- The start of the desired response may also be provided, which guides the model toward the desired form of the response.
Using the prompt, the model sequentially predicts the next tokens. Tight control over the model inputs is necessary to ensure that the model behavior is aligned with organizational values and objectives. In an IC context, alignment requirements are particularly stringent. The token sequence used in each prediction is known as the context window. An additional challenge that arises in prompting LLMs is that the length of the context window is limited for technical reasons. For Llama–2 it is 4096 tokens, or about 3100 words.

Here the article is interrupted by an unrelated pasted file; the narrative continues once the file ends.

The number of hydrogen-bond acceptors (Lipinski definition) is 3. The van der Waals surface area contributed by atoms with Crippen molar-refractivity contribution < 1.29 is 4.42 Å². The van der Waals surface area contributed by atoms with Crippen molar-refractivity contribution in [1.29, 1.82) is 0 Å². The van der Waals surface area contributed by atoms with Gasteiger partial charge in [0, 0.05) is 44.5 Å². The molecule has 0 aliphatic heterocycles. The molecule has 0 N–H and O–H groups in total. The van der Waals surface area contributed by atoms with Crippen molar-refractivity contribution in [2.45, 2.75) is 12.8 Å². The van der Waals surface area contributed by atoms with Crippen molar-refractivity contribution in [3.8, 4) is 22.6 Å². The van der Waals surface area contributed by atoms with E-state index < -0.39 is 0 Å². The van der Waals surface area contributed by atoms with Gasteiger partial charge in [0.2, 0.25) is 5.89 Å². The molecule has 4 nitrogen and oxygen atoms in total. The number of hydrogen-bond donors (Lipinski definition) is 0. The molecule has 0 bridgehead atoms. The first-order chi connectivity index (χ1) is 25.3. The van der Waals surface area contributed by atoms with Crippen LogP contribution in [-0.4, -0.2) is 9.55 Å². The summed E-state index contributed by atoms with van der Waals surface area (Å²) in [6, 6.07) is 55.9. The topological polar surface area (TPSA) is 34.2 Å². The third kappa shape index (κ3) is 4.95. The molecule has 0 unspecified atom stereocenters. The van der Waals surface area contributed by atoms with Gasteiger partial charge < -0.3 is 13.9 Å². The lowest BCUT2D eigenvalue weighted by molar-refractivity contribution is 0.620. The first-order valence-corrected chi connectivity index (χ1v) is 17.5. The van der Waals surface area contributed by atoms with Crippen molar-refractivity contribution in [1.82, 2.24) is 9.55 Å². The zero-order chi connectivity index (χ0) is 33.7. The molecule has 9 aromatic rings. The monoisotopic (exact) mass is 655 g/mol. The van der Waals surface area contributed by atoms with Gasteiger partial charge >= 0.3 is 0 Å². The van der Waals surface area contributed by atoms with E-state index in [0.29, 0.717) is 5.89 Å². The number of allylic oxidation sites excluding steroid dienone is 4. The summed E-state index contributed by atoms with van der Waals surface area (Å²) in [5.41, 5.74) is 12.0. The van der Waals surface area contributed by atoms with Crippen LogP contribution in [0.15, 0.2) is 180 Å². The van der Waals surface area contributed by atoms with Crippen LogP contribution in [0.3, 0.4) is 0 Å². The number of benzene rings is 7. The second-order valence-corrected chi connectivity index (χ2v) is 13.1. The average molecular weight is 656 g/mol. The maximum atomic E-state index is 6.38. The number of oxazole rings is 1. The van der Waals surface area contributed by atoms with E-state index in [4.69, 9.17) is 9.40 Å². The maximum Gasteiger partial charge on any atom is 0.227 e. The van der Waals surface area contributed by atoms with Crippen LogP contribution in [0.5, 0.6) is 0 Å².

A popular solution to building AI-enabled personal assistants is to couple an LLM with a traditional search engine. Output from the search engine is used to populate the context window. The LLM is then relied upon to read the search results and perform the analytic task. While recent advances have enabled the length limit to be increased to roughly book-length text, the LLM can still struggle to assess the veracity of the provided information if the raw data is of uneven quality. This situation is analogous to another poorly solved problem, fake news detection.
Simply scaling Llama–2 or another open LLM will not meet the operational needs of the IC, and development should not proceed along this path.
Despite having nearly unlimited financial resources, the ability to spend the money effectively will limit the government.